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Gaming through the ages: older Australians are embracing video games

Video games are no longer the domain of the young alone. Chip Griffin/Flickr, CC BY

Gaming through the ages: older Australians are embracing video games

Video games are no longer the domain of the young alone. Chip Griffin/Flickr, CC BY

Over the past decade, stereotypes that video games were a popular medium intended only for youths have been eroded. It is clear that video games are also a popular medium for adults.

The rapid growth of ever-older audiences playing games on mobile phones and on consoles has been brought about by easier and more intuitive user interfaces, repeated stories about the health benefits of play for older players as well as demography.

The average age of Australians who play video games is now 33 years. They play for an hour-and-a-half, and between three and four times a day. Video games are played by 49% of those over 50 years of age and 39% of those over 65: primarily, they say, to keep their mind active.

These are the latest results from a series of studies I have conducted since 2005 for the Interactive Games and Entertainment Association. The report entitled Digital Australia 2016 is the sixth iteration of empirical studies about demographics, self-report behaviours and attitudes around digital games.

The current research is based on 1,274 households and 3,398 individuals of all ages living in those households. Adult participants responded to 80 questions about themselves and on behalf of all members of their households. Participants were drawn from an online national sample using the Nielsen Your Voice panel in May.

Mapping age and game play

In the current study, age bands used by the Australian Bureau of Statistics were mapped onto player status. The operational definition of a player was any person in the household, self or participant-reported, for whom the answer was simply “yes” to “Do you…” and “Does [household member]… play computer or video games on any device including a PC, console, handheld, social network, mobile phone or tablet computer?”

The result reveals that 68% of the Australian population plays, although the proportion varies by age group. Predictably, 91% of children aged five to 14 play. However, the proportion of older adults aged 65 and over who play is as great as young children between ages of one and four.

Young people spend the most time gaming, but older Australians are playing too. Author provided

Women and girls play for 75 minutes a day on average, while men and boys play for 100 minutes on average. Casual play is nearly identical for females and males at 25 minutes a day. However, males spend considerably more time on in-depth play than females: 75 minutes a day compared with 50 minutes on average. Playing is heaviest in the late teens and early twenties.

Adapting a model of motivations for media use called uses and gratifications, survey participants responded to questions about why they play. Naturally, having fun and filling in time to alleviate boredom top the uses and gratifications list of most players.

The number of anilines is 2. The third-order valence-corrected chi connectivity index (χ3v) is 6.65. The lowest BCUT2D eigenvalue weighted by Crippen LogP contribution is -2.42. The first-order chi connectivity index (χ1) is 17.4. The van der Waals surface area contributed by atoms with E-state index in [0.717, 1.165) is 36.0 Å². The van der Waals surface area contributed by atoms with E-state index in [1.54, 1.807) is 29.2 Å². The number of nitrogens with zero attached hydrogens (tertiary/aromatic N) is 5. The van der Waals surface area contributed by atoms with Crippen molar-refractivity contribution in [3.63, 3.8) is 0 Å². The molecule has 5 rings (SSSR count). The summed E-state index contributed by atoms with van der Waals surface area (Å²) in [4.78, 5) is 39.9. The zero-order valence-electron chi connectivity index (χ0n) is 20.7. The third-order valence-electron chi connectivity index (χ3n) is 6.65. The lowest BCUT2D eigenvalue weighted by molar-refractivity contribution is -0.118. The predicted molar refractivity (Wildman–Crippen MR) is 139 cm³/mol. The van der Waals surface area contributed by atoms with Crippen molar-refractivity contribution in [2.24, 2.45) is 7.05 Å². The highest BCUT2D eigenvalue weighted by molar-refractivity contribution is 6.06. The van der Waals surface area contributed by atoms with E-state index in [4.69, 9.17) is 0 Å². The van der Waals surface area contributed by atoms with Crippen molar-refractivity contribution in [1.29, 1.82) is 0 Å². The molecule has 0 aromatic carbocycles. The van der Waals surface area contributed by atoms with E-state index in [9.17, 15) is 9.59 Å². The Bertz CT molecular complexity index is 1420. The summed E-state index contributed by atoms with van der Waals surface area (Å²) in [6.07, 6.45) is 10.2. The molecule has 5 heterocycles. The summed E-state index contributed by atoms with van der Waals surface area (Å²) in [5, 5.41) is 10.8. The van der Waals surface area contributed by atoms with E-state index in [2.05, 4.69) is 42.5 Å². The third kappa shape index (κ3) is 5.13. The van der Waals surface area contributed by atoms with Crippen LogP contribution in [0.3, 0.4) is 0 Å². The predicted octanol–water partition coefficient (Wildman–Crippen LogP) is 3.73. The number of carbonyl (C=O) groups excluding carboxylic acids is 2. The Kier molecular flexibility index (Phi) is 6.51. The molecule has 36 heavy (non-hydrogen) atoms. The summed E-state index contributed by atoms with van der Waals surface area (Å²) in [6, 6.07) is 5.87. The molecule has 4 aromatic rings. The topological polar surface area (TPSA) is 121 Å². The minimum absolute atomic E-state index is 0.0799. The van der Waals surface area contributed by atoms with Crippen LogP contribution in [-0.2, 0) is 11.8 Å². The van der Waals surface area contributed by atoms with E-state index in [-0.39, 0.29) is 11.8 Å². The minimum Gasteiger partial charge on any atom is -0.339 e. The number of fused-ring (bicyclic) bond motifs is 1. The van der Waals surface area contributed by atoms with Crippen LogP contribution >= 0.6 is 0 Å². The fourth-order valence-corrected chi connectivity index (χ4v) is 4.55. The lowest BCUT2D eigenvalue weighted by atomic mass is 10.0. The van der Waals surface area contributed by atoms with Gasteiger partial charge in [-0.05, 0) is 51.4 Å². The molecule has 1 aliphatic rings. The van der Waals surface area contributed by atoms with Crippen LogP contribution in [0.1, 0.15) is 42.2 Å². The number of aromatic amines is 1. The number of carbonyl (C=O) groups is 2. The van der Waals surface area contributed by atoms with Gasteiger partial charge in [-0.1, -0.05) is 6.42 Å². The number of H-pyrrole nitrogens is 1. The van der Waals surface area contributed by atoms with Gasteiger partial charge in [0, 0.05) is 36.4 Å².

However, drilling down by age group produces a compelling if simple finding: for those aged 50 years and over, fun is replaced by keeping the mind active as the main reason for playing.

Participants were also asked to nominate whether “positive ageing” benefits might be realised by older Australians playing video games: 76% said they felt video games could increase mental stimulation, 61% said they may help fight dementia, 55% said they could help maintain social connections.

When asked about general health benefits of game play, participants nominated improved thinking skills first, followed by coordination and dexterity. Despite limited evidence for games improving thinking skills in short-term studies, longitudinal evidence will likely emerge in coming years as big data from many “brain games” comes to light.

Results of this survey research are limited. Nevertheless, I believe they suggest games are transforming as a medium. While games will continue to be played for entertainment by players of all ages, they will increasingly serve other purposes.

Interest continues to grow for the potential of games to reinvigorate education, enhance workplace training, and stimulate social and political conversation.

Living longer, playing smarter

I see games changing most in response to an ageing population. We live longer on average today than at any other time in human history. According to the ABS, the median age of Australians today is 37 years, and a third of Australians are aged 50 years or more – extraordinary as it sounds, 33% of Australians are over the age of 50.

Within 20 years, the median age will be 39 years on mid-band predictions from the ABS. By 2035, 20% of the population will be 65 years or older and nearly 40% will aged 50 years or older.

As Treasury’s 2015 Intergenerational Report argues, working life will be extended in coming years because human life has been extended dramatically in the past century.

However, the skills needed and the inclusion required for older workers will centre on knowledge worker literacies, including those of interactive digital media. I believe older adults are up to the challenge.

Longevity is a result of innovation and technology: for people and for media. The review of funding and the Australian games development industry championed by Senator Scott Ludlam is propitious in this regard.

Why shouldn’t Australia lead the charge on designing more games for more audiences and to innovate particularly around serious games for our seriously ageing population?